HRA publishes new proportionate consent guidance

Last updated on 9 Jun 2017

The HRA is encouraging researchers to take a more proportionate approach to the process of seeking consent for participation in research.

Researchers have an ethical and legal obligation to make sure that people volunteering for research projects have the information they need to help them decide whether they wish to take part or not.

This new guidance complements the existing HRA online guidance for consent and participant information sheets. It further reinforces our view that people who volunteer to take part in research should be provided with succinct, relevant, user-friendly information in a proportionate manner that better promotes genuinely informed consent and facilitates the conduct of ethical research. The document also includes new guidance on how consent might be sought in pragmatic trials in way that is proportionate to the low levels of risk involved in such research.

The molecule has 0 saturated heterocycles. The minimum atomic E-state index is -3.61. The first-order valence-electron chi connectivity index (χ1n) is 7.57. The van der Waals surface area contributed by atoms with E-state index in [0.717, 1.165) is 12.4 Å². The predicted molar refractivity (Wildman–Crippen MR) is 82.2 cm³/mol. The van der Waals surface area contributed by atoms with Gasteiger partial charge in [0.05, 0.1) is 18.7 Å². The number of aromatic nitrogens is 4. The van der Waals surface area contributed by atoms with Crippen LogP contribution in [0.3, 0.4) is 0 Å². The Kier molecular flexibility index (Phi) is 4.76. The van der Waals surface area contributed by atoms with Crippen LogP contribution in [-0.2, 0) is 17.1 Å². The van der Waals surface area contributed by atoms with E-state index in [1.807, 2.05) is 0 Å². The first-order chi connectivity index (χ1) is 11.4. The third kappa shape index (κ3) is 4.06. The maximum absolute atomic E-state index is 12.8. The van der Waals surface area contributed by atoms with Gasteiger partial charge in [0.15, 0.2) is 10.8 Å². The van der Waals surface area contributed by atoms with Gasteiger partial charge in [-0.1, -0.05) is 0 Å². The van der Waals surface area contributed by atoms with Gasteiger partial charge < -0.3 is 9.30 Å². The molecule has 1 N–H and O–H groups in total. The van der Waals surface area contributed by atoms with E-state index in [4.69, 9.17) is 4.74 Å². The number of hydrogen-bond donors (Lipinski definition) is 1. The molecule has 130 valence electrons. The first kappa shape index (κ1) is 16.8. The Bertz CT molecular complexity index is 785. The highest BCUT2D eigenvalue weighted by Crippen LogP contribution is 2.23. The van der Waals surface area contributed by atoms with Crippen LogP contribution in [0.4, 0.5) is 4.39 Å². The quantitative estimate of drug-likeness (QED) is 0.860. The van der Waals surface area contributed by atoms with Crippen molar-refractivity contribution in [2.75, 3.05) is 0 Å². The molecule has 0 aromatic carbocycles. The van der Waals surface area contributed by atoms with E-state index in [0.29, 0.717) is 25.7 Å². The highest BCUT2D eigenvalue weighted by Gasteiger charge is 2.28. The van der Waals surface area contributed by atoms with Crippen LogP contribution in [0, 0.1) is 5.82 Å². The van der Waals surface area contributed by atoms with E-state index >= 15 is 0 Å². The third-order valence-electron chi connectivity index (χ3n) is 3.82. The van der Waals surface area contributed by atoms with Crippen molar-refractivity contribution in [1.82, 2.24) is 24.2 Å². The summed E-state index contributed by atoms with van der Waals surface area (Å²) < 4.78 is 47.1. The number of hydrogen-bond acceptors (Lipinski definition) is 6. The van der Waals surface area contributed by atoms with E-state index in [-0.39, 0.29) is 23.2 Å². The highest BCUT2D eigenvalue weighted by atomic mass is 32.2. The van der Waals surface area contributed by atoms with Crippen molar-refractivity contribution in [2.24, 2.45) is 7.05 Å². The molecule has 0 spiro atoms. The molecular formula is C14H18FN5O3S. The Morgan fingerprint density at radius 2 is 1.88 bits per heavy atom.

Seeking informed consent properly respects a person’s right to determine what happens to them.

However, the procedures for seeking that consent can sometimes be applied too rigidly and with too little appreciation of the risks, benefits and values that are at stake in connection with different kinds of research. This can lead to the use of excessively lengthy and complex participant information sheets which can inhibit, rather than promote, participant understanding and genuinely informed consent.

Clive Collett, HRA Ethics Guidance and Strategy Manager, said: “Different types of research involve different balances of benefits and risks, and for some research participants there may not be much difference from the standard care they may expect to receive if they were not taking part.

“Our guidance encourages researchers to take a proportionate approach to seeking consent, so that they can avoid presenting detailed and lengthy information which can deter and confuse potential participants.

“The HRA has long-recognised the importance of a proportionate approach in both the regulation and the conduct of research. We hope this latest document will support researchers to simplify the consent process for people taking part in vital and safe health research which benefits us all.”

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